I've been writing and talking about needed STEM changes in our science and technology classes for years, and this includes the last deluge of recent posts below. By chance, just today in Education Week is an article describing the just formed national task force charged with developing the initial framework for new STEM standards that will fit into the Obama administration's education policy.
Presently, 48 states are working on new sets of learning standards for the primary areas of reading and mathematics, and this new task force, which is coming out of the National Research Council (NRC), has just stated that the primary philosophical goal is to break away from learning a thousand individual and often disperse facts and concepts, and include a much stronger focus on thinking, reasoning and analytical skills. This is music to my ears!
As wonderful as this news is, we must keep in mind that this new group's purpose is to soley develop the 'conceptual framework' for new standards. Then the results and recommendations from this task force must go to the states and the Department of Education for review and for the details. My hope is that none of these groups go too far in either direction. We need some core concepts and subject knowledge (i.e. content), to be sure. But it is widely believed, and certainly by yours truly, that we have reached a point of near saturation of content knowledge in today's classroom. What we cannot do is go entirely to open-ended and project based classes that then totally ignores subject content. We need balance, where content knowledge is gained, but then also used and applied in a variety of creative and innovative ways, which is where deeper thinking, analystical and reasoning skills are developed and deeper science understanding and literacy are reached.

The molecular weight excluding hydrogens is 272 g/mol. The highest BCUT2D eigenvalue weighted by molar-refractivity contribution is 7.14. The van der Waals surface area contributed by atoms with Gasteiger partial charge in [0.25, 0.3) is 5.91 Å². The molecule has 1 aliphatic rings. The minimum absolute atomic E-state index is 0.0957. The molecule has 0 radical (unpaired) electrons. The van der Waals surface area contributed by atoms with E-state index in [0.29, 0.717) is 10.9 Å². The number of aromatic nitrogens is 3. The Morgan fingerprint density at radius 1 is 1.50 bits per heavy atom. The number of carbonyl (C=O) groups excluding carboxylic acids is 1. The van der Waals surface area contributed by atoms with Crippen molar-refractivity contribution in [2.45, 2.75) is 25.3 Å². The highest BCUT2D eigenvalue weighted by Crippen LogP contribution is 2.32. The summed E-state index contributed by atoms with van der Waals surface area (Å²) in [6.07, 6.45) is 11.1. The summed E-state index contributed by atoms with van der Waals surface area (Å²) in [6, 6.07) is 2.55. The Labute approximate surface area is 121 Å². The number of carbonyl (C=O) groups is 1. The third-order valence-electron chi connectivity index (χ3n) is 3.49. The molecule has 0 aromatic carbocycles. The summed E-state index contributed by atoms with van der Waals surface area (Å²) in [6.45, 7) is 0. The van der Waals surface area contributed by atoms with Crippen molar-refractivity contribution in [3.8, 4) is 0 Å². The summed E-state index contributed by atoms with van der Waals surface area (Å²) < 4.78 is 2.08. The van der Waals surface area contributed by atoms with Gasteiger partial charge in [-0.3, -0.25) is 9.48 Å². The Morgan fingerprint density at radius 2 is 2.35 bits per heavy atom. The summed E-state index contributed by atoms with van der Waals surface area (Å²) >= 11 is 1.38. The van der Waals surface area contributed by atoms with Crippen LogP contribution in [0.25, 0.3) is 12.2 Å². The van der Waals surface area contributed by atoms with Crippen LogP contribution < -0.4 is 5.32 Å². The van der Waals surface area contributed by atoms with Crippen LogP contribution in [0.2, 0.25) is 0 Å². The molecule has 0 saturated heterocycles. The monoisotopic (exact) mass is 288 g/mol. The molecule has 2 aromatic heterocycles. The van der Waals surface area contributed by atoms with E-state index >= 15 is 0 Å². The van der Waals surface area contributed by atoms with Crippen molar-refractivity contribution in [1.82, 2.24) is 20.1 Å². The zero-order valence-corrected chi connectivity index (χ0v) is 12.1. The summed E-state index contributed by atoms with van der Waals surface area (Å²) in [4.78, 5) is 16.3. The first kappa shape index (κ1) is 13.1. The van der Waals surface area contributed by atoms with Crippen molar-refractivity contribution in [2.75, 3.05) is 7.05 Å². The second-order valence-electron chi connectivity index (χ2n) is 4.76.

I have told students, colleagues and many others many times that, personally, I could care less how we do on international tests, which tend to focus almost entirely on content knowledge and recall. I'll gladly take a hit on national testing results in favor of developing a deep thinking, creative generation of students who can solve everyday, complex problems in new, innovative ways. While some different countries place first in international testing, I always like to ask, "OK, but how many Nobels have you won? How many important patents or publications do your scientists produce? How many new industries have you created?" For most countries the answers are none. Innovation, problem solving, analysis, recognizing and making progress in complexity/chaos/networks, communication within multidisciplinary collaborations, and so on are the future in a global economy adn society. This is a first step that is on the right track of reforming our education system so the next generation is properly prepared for such a world.